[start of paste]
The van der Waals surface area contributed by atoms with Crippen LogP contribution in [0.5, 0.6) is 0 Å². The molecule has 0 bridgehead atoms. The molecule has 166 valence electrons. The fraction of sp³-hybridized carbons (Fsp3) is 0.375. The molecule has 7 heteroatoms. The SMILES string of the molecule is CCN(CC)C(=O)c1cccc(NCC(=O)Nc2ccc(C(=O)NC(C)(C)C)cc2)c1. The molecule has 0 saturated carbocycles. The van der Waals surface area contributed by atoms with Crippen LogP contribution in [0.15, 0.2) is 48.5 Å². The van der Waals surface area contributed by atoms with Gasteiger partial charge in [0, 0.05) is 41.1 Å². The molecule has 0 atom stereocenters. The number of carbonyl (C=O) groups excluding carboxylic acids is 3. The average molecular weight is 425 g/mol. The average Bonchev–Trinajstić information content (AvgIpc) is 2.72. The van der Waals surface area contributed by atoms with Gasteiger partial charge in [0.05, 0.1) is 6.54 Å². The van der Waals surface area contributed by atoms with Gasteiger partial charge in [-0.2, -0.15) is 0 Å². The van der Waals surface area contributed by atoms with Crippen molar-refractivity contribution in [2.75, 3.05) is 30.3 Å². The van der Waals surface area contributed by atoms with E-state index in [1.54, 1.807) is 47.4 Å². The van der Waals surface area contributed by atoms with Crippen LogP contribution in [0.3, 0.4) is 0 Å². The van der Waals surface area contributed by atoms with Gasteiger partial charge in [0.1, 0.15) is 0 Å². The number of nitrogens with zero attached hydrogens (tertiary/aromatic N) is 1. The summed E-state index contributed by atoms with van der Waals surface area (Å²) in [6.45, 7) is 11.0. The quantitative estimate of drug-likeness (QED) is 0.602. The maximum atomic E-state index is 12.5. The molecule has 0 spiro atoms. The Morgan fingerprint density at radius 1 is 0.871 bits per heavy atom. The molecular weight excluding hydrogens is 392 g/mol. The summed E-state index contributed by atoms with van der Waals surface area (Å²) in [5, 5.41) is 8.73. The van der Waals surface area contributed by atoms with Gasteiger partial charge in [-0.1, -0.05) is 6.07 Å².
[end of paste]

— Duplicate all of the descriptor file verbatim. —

The van der Waals surface area contributed by atoms with Crippen LogP contribution in [0.5, 0.6) is 0 Å². The molecule has 0 bridgehead atoms. The molecule has 166 valence electrons. The fraction of sp³-hybridized carbons (Fsp3) is 0.375. The molecule has 7 heteroatoms. The SMILES string of the molecule is CCN(CC)C(=O)c1cccc(NCC(=O)Nc2ccc(C(=O)NC(C)(C)C)cc2)c1. The molecule has 0 saturated carbocycles. The van der Waals surface area contributed by atoms with Crippen LogP contribution in [0.15, 0.2) is 48.5 Å². The van der Waals surface area contributed by atoms with Gasteiger partial charge in [0, 0.05) is 41.1 Å². The molecule has 0 atom stereocenters. The number of carbonyl (C=O) groups excluding carboxylic acids is 3. The average molecular weight is 425 g/mol. The average Bonchev–Trinajstić information content (AvgIpc) is 2.72. The van der Waals surface area contributed by atoms with Gasteiger partial charge in [0.05, 0.1) is 6.54 Å². The van der Waals surface area contributed by atoms with Gasteiger partial charge in [-0.2, -0.15) is 0 Å². The van der Waals surface area contributed by atoms with Crippen molar-refractivity contribution in [2.75, 3.05) is 30.3 Å². The van der Waals surface area contributed by atoms with E-state index in [1.54, 1.807) is 47.4 Å². The van der Waals surface area contributed by atoms with Crippen LogP contribution in [0.3, 0.4) is 0 Å². The van der Waals surface area contributed by atoms with Gasteiger partial charge in [0.1, 0.15) is 0 Å². The number of nitrogens with zero attached hydrogens (tertiary/aromatic N) is 1. The summed E-state index contributed by atoms with van der Waals surface area (Å²) in [6.45, 7) is 11.0. The quantitative estimate of drug-likeness (QED) is 0.602. The maximum atomic E-state index is 12.5. The molecule has 0 spiro atoms. The Morgan fingerprint density at radius 1 is 0.871 bits per heavy atom. The molecular weight excluding hydrogens is 392 g/mol. The summed E-state index contributed by atoms with van der Waals surface area (Å²) in [5, 5.41) is 8.73. The van der Waals surface area contributed by atoms with Gasteiger partial charge in [-0.1, -0.05) is 6.07 Å².